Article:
Sometimes it is nice to be able to look down and see the gorgeous orange legs paddling – it means that the water is no longer murky. This duck seemed to be smiling at me.

This one was tucked up nice and tight on one of the islands. It took some time to see her.

One of the silliest things that happened today was between two Canada geese. They were both on the boardwalk. On stayed put while I tried, as quietly as I could, to pass. The other decided to walk in front of me going around the corner out of sight of its partner. They then started ‘talking’ to one another. This went on for nearly 6 minutes without either moving to go to the other…I left to go and check on the wee duckling that I had spotted ahead of me. I wonder if those geese are still honking?

This morning I woke to the alarm calls of the three Crows in the garden and sure enough, there was the cat – and the rabbit. They are protecting little Hedwig by calling me out to chase the cat away. I do wish that people would be responsible for their pets.

In the Inbox:

‘J’ wrote to tell me the story of the two Sea Eagles and the fish tail. I had not seen it. ‘J’ said, very appropriately, “It seemed more educational for them both than anything.” I missed this specific occasion and I am terribly grateful that ‘J’ gave me the time stamp because I was able to catch a few minutes of SE29 and SE30 doing some friendly exchanges with that tail – they even got a few nibbles of fish, too!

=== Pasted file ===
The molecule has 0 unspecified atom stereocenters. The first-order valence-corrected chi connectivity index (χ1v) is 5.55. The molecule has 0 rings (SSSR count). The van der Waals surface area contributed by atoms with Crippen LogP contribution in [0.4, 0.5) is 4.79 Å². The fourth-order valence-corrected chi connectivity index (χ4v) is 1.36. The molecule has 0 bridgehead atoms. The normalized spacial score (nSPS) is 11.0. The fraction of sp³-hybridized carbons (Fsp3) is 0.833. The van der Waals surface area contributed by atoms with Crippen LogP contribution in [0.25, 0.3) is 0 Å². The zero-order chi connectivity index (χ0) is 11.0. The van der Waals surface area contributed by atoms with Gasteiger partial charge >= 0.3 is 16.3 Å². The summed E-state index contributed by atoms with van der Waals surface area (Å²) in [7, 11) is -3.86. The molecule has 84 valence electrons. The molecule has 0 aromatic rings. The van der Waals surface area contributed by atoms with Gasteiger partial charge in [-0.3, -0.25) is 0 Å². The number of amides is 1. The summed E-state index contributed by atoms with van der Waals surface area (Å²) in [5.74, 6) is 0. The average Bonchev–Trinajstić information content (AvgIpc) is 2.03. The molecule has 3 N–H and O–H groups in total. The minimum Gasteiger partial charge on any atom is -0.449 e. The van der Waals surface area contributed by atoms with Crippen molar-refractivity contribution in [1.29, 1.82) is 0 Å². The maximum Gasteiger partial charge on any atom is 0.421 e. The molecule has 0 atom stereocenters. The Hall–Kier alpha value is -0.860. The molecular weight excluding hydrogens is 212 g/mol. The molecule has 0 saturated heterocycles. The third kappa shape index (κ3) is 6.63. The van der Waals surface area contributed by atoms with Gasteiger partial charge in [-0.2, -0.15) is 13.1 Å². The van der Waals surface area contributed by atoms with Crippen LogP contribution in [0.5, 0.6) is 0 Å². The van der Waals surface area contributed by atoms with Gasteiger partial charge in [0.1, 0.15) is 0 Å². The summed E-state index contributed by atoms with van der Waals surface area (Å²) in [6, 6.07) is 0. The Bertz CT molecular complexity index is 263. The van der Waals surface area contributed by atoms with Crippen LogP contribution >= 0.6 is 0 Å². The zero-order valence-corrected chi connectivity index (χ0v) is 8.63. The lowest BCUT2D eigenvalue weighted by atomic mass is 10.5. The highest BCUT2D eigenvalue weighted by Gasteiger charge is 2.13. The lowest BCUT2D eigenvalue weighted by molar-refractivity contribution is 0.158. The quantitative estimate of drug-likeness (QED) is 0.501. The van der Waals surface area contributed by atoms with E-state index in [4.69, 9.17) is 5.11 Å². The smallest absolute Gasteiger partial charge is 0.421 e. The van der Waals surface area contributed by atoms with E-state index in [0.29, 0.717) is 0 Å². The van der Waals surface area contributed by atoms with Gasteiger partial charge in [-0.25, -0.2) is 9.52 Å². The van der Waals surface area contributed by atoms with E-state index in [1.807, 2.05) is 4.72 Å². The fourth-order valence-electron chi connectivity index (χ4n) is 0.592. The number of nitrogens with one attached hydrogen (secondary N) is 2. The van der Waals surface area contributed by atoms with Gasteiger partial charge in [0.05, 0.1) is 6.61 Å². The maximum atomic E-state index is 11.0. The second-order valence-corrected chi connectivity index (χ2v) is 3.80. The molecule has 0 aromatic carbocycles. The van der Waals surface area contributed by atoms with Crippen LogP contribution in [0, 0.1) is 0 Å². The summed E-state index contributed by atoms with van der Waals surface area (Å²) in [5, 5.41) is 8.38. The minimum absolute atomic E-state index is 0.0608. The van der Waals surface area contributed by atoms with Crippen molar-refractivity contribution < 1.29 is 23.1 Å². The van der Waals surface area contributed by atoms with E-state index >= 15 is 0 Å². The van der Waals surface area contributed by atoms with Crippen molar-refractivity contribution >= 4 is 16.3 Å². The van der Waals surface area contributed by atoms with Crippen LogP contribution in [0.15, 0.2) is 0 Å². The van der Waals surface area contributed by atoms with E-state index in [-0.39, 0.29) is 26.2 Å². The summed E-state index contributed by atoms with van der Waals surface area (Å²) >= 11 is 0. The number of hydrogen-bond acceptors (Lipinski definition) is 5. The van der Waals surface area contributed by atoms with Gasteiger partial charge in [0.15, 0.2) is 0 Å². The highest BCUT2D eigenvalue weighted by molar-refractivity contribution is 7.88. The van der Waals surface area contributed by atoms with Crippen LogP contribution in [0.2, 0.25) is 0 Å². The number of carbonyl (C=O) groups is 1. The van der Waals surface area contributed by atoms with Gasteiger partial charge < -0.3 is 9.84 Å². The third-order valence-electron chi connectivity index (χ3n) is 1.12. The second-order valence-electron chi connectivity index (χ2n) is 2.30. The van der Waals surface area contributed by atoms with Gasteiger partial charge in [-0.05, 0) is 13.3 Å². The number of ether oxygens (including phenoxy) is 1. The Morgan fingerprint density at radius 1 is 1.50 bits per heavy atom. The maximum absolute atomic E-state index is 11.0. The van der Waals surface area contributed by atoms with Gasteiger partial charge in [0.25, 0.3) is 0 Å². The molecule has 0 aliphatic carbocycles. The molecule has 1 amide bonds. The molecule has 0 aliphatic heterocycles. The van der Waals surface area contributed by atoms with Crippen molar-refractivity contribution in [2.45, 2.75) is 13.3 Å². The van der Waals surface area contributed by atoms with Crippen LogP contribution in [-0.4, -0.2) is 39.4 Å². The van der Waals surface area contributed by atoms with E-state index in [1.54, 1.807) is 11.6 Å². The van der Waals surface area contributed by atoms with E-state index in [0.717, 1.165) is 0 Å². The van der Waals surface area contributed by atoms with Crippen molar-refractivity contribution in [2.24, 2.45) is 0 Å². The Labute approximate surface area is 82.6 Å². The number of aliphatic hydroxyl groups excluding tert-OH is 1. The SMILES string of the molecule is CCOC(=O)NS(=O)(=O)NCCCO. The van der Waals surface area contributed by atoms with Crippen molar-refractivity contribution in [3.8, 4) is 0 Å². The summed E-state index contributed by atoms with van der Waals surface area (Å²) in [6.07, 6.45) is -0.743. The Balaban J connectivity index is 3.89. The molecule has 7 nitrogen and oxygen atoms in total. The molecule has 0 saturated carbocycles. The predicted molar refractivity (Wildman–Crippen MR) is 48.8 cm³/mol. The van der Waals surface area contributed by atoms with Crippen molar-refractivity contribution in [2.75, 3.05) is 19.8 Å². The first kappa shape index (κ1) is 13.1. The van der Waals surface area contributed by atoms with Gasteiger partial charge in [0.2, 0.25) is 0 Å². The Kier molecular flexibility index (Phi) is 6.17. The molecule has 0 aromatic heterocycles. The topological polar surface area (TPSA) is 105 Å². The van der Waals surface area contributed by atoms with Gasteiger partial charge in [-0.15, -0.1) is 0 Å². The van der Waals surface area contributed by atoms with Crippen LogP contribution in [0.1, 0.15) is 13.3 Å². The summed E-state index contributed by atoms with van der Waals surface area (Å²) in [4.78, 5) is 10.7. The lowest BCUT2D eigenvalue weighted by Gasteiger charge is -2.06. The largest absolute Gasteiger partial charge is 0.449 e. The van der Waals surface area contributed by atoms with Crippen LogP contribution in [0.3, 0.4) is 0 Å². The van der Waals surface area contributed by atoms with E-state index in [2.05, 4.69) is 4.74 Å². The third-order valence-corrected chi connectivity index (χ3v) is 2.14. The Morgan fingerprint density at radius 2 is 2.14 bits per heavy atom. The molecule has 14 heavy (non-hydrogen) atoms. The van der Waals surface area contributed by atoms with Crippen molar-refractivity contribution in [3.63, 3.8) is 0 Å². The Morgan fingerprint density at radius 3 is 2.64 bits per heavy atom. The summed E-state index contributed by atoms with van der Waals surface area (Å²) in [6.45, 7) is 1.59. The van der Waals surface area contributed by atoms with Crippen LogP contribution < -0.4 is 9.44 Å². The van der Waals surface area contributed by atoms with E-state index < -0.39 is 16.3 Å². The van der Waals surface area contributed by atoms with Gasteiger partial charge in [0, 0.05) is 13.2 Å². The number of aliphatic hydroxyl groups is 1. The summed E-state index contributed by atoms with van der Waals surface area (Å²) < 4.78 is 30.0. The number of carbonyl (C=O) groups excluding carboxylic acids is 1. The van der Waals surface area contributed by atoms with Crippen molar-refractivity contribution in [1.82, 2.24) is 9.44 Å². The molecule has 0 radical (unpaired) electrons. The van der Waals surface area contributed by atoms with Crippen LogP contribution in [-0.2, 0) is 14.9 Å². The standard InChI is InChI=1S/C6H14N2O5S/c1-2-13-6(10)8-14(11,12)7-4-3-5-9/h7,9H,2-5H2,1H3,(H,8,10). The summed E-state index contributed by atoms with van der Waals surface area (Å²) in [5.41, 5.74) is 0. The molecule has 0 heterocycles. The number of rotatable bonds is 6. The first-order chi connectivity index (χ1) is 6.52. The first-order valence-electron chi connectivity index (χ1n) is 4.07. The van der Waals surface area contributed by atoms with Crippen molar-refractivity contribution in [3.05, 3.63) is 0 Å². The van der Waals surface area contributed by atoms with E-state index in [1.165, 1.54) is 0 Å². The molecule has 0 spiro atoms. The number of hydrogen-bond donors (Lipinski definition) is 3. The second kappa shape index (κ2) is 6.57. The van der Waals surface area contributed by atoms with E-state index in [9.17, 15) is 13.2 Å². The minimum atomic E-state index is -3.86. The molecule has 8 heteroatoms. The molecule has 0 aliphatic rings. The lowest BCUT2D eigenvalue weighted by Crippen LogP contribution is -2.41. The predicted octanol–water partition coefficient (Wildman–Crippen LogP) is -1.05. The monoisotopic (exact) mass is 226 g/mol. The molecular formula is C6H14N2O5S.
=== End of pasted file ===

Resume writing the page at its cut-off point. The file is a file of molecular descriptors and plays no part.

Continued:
‘R’ writes: Why do the Magpies continually dive bomb the sea eagles? Anyone who has been watching the Sea Eagles nest in the Sydney Olympic Forest will have seen the most recent attacks by the Magpies on the Sea Eagle nest. There will be others such as Boo Book Owl, too. The Magpies have their own nests. It is believed that there are about 50 breeding pairs of Magpies in the forest. The Sea Eagles are the top predator in the forest. The Magpies have no hope when it comes to a challenge with them but they dive bomb them hoping if they are such a nuisance the eagles might leave the forest. Of course they will not! That said, the smallest owl has inflicted injury to Lady in the past. They are silent when they attack and have hit Lady and hurt her eye. You might also have seen the Great Horned Owls attacking the SWFlorida eagle nest of M15 and Harriet. The GHOWs are formidable enemies to the eagles but Boo Book is so much smaller. Still he can do harm and any of them might want a tasty eaglet for dinner. The sea Eagles must be careful with the owls. The Magpies are a nuisance to the adults but can and do drive the youngsters from the forest when they fledge, like the Pied Currawong do. You will often see larger predators being constantly attacked by smaller birds. The Mockingbirds continually follow Big Red and Arthur on the Cornell Campus.